Couet says these collaborations also benefit UW-Madison students working on the projects by giving them an opportunity to demonstrate their skills and to build relationships with potential future employers. Two recent alumni of Couet’s lab who worked on a project with TerraPower were hired by the company when they graduated, and many others have gone on to work for nuclear startups and national labs.

Sridharan and Couet are also co-principal investigators on a U.S. Department of Energy Advanced Research Projects Agency-Energy project that aims to develop a superior precipitation-strengthened alloy with improved creep, irradiation and corrosion resistance. The alloy will enable higher-temperature operation (750 degrees Celsius) in molten salt nuclear reactors, fluoride-salt-cooled high-temperature reactors, and concentrated solar power systems. The research team, led by researchers at the University of Tennessee-Knoxville, will evaluate creep, irradiation and corrosion resistance in molten fluorides for several candidate alloys and select one for fabrication. The team will also develop casting, welding and joining processes to fabricate components using this alloy and evaluate its properties in a flowing salt loop.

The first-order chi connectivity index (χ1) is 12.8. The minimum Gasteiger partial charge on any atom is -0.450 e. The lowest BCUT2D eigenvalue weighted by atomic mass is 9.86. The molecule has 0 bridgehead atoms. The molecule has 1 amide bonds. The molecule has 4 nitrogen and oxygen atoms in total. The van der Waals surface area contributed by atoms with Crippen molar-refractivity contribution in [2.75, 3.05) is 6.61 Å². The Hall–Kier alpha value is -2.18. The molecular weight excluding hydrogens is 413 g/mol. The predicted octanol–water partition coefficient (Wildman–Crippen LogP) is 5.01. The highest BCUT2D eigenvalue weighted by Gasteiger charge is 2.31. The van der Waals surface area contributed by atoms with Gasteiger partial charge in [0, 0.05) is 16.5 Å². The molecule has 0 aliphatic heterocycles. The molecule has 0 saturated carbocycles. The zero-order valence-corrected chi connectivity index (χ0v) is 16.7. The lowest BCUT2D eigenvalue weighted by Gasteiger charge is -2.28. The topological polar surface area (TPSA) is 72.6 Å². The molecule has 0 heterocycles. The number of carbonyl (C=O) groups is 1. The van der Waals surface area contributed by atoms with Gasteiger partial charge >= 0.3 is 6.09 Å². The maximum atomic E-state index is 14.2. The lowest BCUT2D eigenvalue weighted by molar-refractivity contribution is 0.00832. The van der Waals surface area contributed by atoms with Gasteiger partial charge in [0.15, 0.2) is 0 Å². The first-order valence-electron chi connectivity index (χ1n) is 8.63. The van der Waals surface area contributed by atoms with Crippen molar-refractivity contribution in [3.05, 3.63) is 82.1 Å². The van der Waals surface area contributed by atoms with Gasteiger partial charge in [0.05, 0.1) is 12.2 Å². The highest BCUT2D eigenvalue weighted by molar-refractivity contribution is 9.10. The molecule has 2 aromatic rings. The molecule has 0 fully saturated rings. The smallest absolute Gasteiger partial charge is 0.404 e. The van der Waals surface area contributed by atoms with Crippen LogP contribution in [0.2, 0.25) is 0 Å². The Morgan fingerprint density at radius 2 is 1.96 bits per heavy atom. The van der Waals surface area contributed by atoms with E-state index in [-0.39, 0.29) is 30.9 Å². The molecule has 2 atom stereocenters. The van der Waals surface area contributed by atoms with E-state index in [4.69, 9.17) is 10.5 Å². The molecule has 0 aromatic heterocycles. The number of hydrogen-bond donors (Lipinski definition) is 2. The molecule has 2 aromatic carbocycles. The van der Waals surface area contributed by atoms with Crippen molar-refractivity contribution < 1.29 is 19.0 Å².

“This project will benefit industry by decreasing risks associated with new alloy development and significantly accelerating the timeline for commercializing this new alloy for use in clean energy technologies,” Couet says.

In addition, Couet is a co-principal investigator in a DOE Office of Science Energy Frontier Research Center led by Brookhaven National Laboratory to study molten salts in extreme environments. The center, which received four years of renewed funding in August 2022, brings together multidisciplinary scientific teams to tackle the toughest scientific challenges and remove roadblocks to advancing energy technologies. For this research, Couet is developing a faster approach to testing materials in molten salt environments by leveraging machine learning to analyze and make predictions from large amounts of experimental data.

In June 2022, assistant scientist Yafei Wang and Couet received a DOE Nuclear Energy University Program (NEUP) award to lead a project that aims to develop ion probes to determine the optical basicity of molten fluoride salts and study its influence on structural material corrosion. And in another DOE NEUP project, which began in 2021, Sridharan and Couet are using the UW-Madison Ion Beam Laboratory to investigate the coupling of irradiation and corrosion mechanisms in materials.

“Our work across all these research projects spans from basic science to very applied research for commercialization, and it’s exciting to be making key contributions to move these energy technologies forward,” Couet says.

Top image caption: Nuclear engineering PhD student Kailee Buttice, a member of Associate Professor Adrien Couet’s group, conducts research in the lab. Credit: Adam Malecek.